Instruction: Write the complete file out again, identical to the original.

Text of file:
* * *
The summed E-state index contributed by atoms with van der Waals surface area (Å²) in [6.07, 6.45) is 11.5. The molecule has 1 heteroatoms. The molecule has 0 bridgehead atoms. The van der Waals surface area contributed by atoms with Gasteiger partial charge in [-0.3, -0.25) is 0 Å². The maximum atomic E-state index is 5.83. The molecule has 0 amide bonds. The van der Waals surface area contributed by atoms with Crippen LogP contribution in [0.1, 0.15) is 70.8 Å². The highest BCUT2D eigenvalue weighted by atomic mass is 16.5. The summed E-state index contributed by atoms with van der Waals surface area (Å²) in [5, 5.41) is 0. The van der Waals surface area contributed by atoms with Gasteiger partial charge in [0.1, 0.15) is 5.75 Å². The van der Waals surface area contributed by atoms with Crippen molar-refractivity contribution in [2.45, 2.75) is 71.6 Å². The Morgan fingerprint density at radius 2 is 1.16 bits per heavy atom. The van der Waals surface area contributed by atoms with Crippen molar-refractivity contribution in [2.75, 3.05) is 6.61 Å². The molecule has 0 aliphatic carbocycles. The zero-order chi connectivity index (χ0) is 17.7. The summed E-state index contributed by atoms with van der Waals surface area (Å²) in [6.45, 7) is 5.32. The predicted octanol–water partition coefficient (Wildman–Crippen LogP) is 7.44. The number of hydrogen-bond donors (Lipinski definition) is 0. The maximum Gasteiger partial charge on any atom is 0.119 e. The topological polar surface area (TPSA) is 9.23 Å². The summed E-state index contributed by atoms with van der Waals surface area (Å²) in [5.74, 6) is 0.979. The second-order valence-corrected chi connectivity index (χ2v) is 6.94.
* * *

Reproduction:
The summed E-state index contributed by atoms with van der Waals surface area (Å²) in [6.07, 6.45) is 11.5. The molecule has 1 heteroatoms. The molecule has 0 bridgehead atoms. The van der Waals surface area contributed by atoms with Gasteiger partial charge in [-0.3, -0.25) is 0 Å². The maximum atomic E-state index is 5.83. The molecule has 0 amide bonds. The van der Waals surface area contributed by atoms with Crippen LogP contribution in [0.1, 0.15) is 70.8 Å². The highest BCUT2D eigenvalue weighted by atomic mass is 16.5. The summed E-state index contributed by atoms with van der Waals surface area (Å²) in [5, 5.41) is 0. The van der Waals surface area contributed by atoms with Gasteiger partial charge in [0.1, 0.15) is 5.75 Å². The van der Waals surface area contributed by atoms with Crippen molar-refractivity contribution in [2.45, 2.75) is 71.6 Å². The Morgan fingerprint density at radius 2 is 1.16 bits per heavy atom. The van der Waals surface area contributed by atoms with Crippen molar-refractivity contribution in [2.75, 3.05) is 6.61 Å². The molecule has 0 aliphatic carbocycles. The zero-order chi connectivity index (χ0) is 17.7. The summed E-state index contributed by atoms with van der Waals surface area (Å²) in [6.45, 7) is 5.32. The predicted octanol–water partition coefficient (Wildman–Crippen LogP) is 7.44. The number of hydrogen-bond donors (Lipinski definition) is 0. The maximum Gasteiger partial charge on any atom is 0.119 e. The topological polar surface area (TPSA) is 9.23 Å². The summed E-state index contributed by atoms with van der Waals surface area (Å²) in [5.74, 6) is 0.979. The second-order valence-corrected chi connectivity index (χ2v) is 6.94.